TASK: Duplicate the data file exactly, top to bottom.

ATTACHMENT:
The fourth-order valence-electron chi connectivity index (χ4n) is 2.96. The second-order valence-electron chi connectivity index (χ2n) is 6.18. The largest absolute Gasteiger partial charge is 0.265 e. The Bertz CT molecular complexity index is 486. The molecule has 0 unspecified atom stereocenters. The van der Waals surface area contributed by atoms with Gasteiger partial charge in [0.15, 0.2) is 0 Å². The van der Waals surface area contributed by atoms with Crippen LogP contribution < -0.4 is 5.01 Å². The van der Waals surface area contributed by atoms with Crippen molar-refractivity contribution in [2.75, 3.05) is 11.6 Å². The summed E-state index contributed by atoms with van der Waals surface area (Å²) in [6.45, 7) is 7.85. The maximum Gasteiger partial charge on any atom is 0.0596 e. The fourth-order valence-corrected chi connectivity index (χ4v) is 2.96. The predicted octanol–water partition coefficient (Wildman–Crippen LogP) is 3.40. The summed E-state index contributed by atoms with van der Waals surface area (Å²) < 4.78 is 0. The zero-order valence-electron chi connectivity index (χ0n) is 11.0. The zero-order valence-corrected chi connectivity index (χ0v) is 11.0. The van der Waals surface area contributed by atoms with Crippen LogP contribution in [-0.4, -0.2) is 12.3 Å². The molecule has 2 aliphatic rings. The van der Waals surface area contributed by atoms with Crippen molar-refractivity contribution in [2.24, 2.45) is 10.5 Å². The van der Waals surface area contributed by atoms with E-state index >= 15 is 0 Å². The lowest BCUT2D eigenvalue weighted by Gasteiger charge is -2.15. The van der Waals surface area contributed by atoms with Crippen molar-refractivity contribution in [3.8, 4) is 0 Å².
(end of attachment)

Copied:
The fourth-order valence-electron chi connectivity index (χ4n) is 2.96. The second-order valence-electron chi connectivity index (χ2n) is 6.18. The largest absolute Gasteiger partial charge is 0.265 e. The Bertz CT molecular complexity index is 486. The molecule has 0 unspecified atom stereocenters. The van der Waals surface area contributed by atoms with Gasteiger partial charge in [0.15, 0.2) is 0 Å². The van der Waals surface area contributed by atoms with Crippen LogP contribution < -0.4 is 5.01 Å². The van der Waals surface area contributed by atoms with Crippen molar-refractivity contribution in [2.75, 3.05) is 11.6 Å². The summed E-state index contributed by atoms with van der Waals surface area (Å²) in [6.45, 7) is 7.85. The maximum Gasteiger partial charge on any atom is 0.0596 e. The fourth-order valence-corrected chi connectivity index (χ4v) is 2.96. The predicted octanol–water partition coefficient (Wildman–Crippen LogP) is 3.40. The summed E-state index contributed by atoms with van der Waals surface area (Å²) < 4.78 is 0. The zero-order valence-electron chi connectivity index (χ0n) is 11.0. The zero-order valence-corrected chi connectivity index (χ0v) is 11.0. The van der Waals surface area contributed by atoms with Crippen LogP contribution in [-0.4, -0.2) is 12.3 Å². The molecule has 2 aliphatic rings. The van der Waals surface area contributed by atoms with Crippen molar-refractivity contribution in [2.24, 2.45) is 10.5 Å². The van der Waals surface area contributed by atoms with E-state index >= 15 is 0 Å². The lowest BCUT2D eigenvalue weighted by Gasteiger charge is -2.15. The van der Waals surface area contributed by atoms with Crippen molar-refractivity contribution in [3.8, 4) is 0 Å².